A template for RNA assembly
Researchers using the NE-CAT 24-ID-C beamline at the APS are developing a clearer picture of RNA function and assembly mechanisms.
It is becoming increasingly clear that most cellular processes involve the coordinated action of large RNA molecules, many of which adopt complex tertiary structures. As interest in RNA function and RNA nanotechnology grows, it is essential to expand our understanding of RNA assembly mechanisms.
Although there is no single model for RNA architectural assembly, several major themes have emerged. One of the earliest models involves rapid collapse to a stable, but kinetically trapped, RNA structure that requires subsequent rearrangement by chaperone proteins to adopt the active native state (chaperone-dependent remodeling).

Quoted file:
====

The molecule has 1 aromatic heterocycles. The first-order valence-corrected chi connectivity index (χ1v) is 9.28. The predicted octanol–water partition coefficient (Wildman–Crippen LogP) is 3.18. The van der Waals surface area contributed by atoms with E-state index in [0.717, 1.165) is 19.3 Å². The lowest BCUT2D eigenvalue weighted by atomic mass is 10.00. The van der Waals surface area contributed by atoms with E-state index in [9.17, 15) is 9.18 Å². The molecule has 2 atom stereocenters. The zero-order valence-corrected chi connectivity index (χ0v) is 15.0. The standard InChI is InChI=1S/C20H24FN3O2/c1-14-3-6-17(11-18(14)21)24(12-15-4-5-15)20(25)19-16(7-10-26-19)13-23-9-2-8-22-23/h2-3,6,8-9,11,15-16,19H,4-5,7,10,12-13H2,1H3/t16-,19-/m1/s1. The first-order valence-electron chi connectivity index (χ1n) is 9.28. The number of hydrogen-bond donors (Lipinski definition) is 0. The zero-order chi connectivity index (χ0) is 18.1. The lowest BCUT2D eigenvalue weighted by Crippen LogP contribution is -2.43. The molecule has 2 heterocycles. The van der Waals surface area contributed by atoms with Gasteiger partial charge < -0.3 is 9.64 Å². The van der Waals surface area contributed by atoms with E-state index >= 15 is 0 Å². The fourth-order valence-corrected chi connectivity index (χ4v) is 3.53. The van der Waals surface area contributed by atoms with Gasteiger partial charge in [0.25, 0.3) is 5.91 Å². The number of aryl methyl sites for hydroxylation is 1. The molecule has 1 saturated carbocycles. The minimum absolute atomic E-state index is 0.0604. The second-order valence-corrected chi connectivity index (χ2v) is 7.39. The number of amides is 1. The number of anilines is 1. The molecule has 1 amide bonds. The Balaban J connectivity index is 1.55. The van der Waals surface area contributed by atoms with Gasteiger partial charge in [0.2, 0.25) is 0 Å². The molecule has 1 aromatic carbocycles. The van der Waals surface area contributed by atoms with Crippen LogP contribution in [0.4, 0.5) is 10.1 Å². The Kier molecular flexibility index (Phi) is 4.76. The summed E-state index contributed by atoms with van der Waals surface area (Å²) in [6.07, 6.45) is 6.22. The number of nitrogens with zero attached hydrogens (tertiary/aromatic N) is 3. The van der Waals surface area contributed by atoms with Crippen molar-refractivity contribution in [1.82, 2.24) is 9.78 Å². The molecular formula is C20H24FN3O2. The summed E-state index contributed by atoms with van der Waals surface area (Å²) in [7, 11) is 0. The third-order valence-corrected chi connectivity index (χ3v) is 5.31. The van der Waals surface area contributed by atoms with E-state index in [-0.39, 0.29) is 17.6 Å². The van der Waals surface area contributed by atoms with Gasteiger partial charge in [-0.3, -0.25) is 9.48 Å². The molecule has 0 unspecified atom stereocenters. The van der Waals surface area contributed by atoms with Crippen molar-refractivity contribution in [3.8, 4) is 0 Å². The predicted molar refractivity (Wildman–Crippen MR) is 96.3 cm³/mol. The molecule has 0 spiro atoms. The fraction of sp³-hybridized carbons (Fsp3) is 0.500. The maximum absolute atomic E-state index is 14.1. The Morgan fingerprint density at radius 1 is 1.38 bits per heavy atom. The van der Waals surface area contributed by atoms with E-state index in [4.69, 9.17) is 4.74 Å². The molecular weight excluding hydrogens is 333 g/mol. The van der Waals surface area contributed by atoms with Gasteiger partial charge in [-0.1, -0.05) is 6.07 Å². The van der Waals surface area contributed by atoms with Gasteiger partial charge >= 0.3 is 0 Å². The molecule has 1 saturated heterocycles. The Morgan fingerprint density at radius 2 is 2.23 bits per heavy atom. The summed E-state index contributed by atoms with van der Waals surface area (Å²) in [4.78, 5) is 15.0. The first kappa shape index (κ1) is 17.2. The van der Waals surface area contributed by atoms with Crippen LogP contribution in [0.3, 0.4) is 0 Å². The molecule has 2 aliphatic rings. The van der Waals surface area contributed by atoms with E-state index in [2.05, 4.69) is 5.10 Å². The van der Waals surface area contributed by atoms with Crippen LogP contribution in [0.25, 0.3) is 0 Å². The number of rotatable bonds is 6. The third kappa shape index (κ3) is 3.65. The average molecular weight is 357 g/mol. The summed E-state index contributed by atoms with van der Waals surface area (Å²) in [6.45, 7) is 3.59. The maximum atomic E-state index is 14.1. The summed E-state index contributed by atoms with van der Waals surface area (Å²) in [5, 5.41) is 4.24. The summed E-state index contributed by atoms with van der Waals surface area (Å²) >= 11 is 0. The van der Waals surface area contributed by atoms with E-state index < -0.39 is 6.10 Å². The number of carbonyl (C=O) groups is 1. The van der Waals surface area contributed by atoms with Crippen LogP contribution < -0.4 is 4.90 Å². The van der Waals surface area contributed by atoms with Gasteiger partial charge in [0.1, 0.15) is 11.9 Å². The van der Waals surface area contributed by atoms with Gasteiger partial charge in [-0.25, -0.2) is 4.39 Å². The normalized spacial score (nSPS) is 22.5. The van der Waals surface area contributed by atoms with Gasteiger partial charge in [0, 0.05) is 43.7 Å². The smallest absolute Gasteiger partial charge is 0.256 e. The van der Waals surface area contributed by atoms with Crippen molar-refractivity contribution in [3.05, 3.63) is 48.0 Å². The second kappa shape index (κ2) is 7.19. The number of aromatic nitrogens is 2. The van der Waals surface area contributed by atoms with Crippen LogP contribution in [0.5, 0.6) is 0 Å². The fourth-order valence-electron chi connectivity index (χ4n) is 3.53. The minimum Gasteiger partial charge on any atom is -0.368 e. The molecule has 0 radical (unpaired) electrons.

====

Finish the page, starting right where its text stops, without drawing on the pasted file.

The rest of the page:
Although the importance of large noncoding RNAs is increasingly appreciated, our understanding of their structures and architectural dynamics remains limited. In particular, we know little about RNA folding intermediates and how they facilitate the productive assembly of RNA tertiary structures. Here, we report the crystal structure of an obligate intermediate that is required during the earliest stages of group II intron folding.
Composed of domain 1 from the Oceanobacillus iheyensis group II intron (266 nucleotides), this intermediate retains native-like features but adopts a compact conformation in which the active site cleft is closed. Transition between this closed and the open (native) conformation is achieved through discrete rotations of hinge motifs in two regions of the molecule. The open state is then stabilized by sequential docking of downstream intron domains, suggesting a ‘first come, first folded’ strategy that may represent a generalizable pathway for assembly of large RNA and ribonucleoprotein structures.
Chen Zhao, Kanagalaghatta R Rajashankar, Marco Marcia and Anna Marie Pyle, “Crystal structure of group II intron domain 1 reveals a template for RNA assembly,” Nature Chemical Biology, Article (2015), DOI: 10.1038/nchembio.1949, Published Online October 26, 2015.